Agenda 7/30

  1. Review data stories in spreadsheet
  2. Go over readings from Tuesday
    1. Role of visualization in finding story in data –http://datajournalismhandbook.org/1.0/en/understanding_data_7.html
    2. Directory of visualization types – http://guides.library.duke.edu/vis_types
    3. Visual math mistakes – https://eagereyes.org/criticism/visual-math-wrong
    4. Stacked area chart vs. line chart – http://vizwiz.blogspot.com/2012/10/stacked-area-chart-vs-line-chart-great.html
  3. Basics of Tableau/how different from DataWrapper
    1. Download Tableau
  4. Demo exercise: Treemap across time
    1. Resource for changing years
    2. Dataset
    3. Sample workbook
  5. Classwork/Individual memo review:
    1. I’ll meet with each of you individually outside the classroom. While I’m doing that, please complete the following:
      1. Use Tableau to make a chart based off of a data set of your choice, using rules we’ve set out in previous classes about careful color choices, axis labeling, etc. Send me the completed chart.
      2. Dip your toe into mapping by following this tutorial and send me the result: http://www.peteraldhous.com/CAR/tableau_demo.pdf
        1. (You may encounter some bits you can’t do, in fact you will, when this happens, note what steps caused you problems, and what the issues were.)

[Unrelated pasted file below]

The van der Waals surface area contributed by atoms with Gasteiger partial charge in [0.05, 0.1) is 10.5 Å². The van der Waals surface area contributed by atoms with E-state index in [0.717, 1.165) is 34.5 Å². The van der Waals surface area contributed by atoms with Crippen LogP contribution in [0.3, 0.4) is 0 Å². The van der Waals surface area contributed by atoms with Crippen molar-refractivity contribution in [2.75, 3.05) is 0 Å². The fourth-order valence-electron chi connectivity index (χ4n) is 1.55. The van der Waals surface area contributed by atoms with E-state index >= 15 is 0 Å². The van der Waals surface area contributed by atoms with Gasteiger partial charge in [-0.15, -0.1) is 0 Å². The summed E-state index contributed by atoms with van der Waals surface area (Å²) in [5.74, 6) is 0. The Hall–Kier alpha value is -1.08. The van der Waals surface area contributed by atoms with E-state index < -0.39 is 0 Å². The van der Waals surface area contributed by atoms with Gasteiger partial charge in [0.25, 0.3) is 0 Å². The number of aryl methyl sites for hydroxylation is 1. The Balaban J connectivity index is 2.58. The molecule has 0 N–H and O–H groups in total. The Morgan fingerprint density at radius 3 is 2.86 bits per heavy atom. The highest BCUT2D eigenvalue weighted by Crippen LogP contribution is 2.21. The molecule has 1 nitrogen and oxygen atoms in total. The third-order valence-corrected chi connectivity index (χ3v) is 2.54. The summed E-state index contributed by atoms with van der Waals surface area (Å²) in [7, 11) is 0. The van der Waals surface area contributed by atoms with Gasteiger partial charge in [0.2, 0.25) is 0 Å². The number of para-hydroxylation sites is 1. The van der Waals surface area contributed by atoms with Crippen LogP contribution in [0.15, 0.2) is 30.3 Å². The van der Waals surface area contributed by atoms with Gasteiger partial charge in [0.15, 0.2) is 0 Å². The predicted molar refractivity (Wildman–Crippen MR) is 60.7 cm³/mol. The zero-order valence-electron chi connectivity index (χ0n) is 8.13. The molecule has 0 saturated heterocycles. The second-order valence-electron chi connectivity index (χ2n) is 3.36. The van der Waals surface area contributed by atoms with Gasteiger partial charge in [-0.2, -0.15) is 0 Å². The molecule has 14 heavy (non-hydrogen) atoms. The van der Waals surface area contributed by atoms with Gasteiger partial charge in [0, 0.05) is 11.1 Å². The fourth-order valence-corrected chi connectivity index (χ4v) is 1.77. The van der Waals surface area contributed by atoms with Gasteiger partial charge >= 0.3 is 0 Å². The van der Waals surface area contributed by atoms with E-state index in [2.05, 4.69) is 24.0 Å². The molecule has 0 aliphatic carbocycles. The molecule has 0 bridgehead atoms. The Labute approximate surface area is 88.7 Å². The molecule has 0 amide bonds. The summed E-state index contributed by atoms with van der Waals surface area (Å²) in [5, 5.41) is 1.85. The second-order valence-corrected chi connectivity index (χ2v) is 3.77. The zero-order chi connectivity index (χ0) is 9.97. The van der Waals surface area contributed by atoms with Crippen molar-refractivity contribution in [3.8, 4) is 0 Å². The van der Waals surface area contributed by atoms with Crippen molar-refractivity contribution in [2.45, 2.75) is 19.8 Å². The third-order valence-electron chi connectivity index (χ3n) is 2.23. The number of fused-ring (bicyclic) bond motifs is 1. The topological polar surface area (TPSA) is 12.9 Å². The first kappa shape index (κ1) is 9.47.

Assignments 8/6

  1. Read:
    1. Data viz tips – http://guides.library.duke.edu/topten
    2. Data art vs. data visualization – http://www.perceptualedge.com/blog/?p=1245
  2. Hand in complete memo describing your story, using following guidelines. You should have touched on some of these in your initial pitch, but please incorporate the feedback I send you over the weekend.
    1. What is the overall topic of your story?
    2. Why is this story important?
    3. What benefit does structured data bring to this story? What can numbers tell you that people cannot?
    4. Ideas of at least three people-sources (types of people, if not specific names) who you can interview for your story (you will be required to have three sources besides the data in your final project as well. If these don’t pan out, that’s fine, but start thinking about it now.
    5. Three ideas of what a reader will learn from your story, and how it will impact them.
    6. What non-data, non-human interview research work you need to do to flesh out your idea. I imagine more will come up as you go, but explain where you plan to start.
    7. Another data source that would help that you wish you had, which would bring better context to your story.
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